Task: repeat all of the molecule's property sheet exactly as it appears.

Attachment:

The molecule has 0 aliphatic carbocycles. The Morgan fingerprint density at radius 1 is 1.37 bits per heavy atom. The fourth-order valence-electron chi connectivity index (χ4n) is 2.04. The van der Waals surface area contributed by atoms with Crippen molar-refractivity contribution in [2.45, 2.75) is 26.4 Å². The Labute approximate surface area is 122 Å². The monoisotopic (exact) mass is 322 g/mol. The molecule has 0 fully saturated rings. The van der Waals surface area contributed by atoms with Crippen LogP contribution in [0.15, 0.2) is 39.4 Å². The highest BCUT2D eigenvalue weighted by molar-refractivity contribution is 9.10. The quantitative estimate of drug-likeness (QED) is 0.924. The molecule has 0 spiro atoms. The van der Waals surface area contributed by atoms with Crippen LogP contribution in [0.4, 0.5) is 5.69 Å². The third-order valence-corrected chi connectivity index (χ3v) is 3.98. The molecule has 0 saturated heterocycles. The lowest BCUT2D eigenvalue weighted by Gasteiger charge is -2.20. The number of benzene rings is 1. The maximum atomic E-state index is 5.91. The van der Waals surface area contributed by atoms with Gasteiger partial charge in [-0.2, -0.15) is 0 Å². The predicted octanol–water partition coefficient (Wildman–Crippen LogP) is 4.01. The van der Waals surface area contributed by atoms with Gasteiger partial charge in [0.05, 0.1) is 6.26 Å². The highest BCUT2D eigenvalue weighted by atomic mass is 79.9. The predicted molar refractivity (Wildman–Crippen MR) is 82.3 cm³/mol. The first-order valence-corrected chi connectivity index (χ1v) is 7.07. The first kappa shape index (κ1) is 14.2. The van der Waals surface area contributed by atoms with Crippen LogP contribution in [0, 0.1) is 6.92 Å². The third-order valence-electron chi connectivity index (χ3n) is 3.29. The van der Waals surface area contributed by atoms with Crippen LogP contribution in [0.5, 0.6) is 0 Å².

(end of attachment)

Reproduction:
The molecule has 0 aliphatic carbocycles. The Morgan fingerprint density at radius 1 is 1.37 bits per heavy atom. The fourth-order valence-electron chi connectivity index (χ4n) is 2.04. The van der Waals surface area contributed by atoms with Crippen molar-refractivity contribution in [2.45, 2.75) is 26.4 Å². The Labute approximate surface area is 122 Å². The monoisotopic (exact) mass is 322 g/mol. The molecule has 0 fully saturated rings. The van der Waals surface area contributed by atoms with Crippen LogP contribution in [0.15, 0.2) is 39.4 Å². The highest BCUT2D eigenvalue weighted by molar-refractivity contribution is 9.10. The quantitative estimate of drug-likeness (QED) is 0.924. The molecule has 0 spiro atoms. The van der Waals surface area contributed by atoms with Crippen LogP contribution in [0.4, 0.5) is 5.69 Å². The third-order valence-corrected chi connectivity index (χ3v) is 3.98. The molecule has 0 saturated heterocycles. The lowest BCUT2D eigenvalue weighted by Gasteiger charge is -2.20. The number of benzene rings is 1. The maximum atomic E-state index is 5.91. The van der Waals surface area contributed by atoms with Gasteiger partial charge in [-0.2, -0.15) is 0 Å². The predicted octanol–water partition coefficient (Wildman–Crippen LogP) is 4.01. The van der Waals surface area contributed by atoms with Gasteiger partial charge in [0.05, 0.1) is 6.26 Å². The highest BCUT2D eigenvalue weighted by atomic mass is 79.9. The predicted molar refractivity (Wildman–Crippen MR) is 82.3 cm³/mol. The first-order valence-corrected chi connectivity index (χ1v) is 7.07. The first kappa shape index (κ1) is 14.2. The van der Waals surface area contributed by atoms with Crippen LogP contribution in [0, 0.1) is 6.92 Å². The third-order valence-electron chi connectivity index (χ3n) is 3.29. The van der Waals surface area contributed by atoms with Crippen LogP contribution in [0.5, 0.6) is 0 Å².